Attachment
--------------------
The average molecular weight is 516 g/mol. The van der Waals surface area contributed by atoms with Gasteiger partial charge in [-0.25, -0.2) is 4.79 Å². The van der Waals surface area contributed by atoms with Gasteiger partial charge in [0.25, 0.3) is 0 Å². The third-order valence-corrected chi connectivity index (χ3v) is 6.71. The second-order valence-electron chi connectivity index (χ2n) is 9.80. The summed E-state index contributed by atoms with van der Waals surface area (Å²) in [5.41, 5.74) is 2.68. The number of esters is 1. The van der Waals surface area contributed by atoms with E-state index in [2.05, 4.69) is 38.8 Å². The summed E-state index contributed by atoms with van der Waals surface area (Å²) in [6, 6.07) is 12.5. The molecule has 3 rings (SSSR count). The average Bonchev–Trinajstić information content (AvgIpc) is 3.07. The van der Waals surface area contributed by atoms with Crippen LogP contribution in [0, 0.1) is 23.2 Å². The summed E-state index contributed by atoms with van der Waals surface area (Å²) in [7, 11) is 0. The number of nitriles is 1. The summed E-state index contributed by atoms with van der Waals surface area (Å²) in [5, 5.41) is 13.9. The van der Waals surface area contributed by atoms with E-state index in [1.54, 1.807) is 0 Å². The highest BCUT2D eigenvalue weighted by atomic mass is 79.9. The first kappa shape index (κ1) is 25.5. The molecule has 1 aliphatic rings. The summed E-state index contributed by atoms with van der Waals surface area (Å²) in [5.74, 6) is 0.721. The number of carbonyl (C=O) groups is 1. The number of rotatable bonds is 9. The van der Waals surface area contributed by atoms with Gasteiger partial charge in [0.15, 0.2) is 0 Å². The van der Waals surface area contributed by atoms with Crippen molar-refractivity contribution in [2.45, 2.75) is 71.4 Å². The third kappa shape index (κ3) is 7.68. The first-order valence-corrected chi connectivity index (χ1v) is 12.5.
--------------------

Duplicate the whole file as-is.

The average molecular weight is 516 g/mol. The van der Waals surface area contributed by atoms with Gasteiger partial charge in [-0.25, -0.2) is 4.79 Å². The van der Waals surface area contributed by atoms with Gasteiger partial charge in [0.25, 0.3) is 0 Å². The third-order valence-corrected chi connectivity index (χ3v) is 6.71. The second-order valence-electron chi connectivity index (χ2n) is 9.80. The summed E-state index contributed by atoms with van der Waals surface area (Å²) in [5.41, 5.74) is 2.68. The number of esters is 1. The van der Waals surface area contributed by atoms with E-state index in [2.05, 4.69) is 38.8 Å². The summed E-state index contributed by atoms with van der Waals surface area (Å²) in [6, 6.07) is 12.5. The molecule has 3 rings (SSSR count). The average Bonchev–Trinajstić information content (AvgIpc) is 3.07. The van der Waals surface area contributed by atoms with Crippen LogP contribution in [0, 0.1) is 23.2 Å². The summed E-state index contributed by atoms with van der Waals surface area (Å²) in [7, 11) is 0. The number of nitriles is 1. The summed E-state index contributed by atoms with van der Waals surface area (Å²) in [5, 5.41) is 13.9. The van der Waals surface area contributed by atoms with E-state index in [1.54, 1.807) is 0 Å². The highest BCUT2D eigenvalue weighted by atomic mass is 79.9. The first kappa shape index (κ1) is 25.5. The molecule has 1 aliphatic rings. The summed E-state index contributed by atoms with van der Waals surface area (Å²) in [5.74, 6) is 0.721. The number of carbonyl (C=O) groups is 1. The number of rotatable bonds is 9. The van der Waals surface area contributed by atoms with Gasteiger partial charge in [0.15, 0.2) is 0 Å². The van der Waals surface area contributed by atoms with Crippen molar-refractivity contribution in [2.45, 2.75) is 71.4 Å². The third kappa shape index (κ3) is 7.68. The first-order valence-corrected chi connectivity index (χ1v) is 12.5.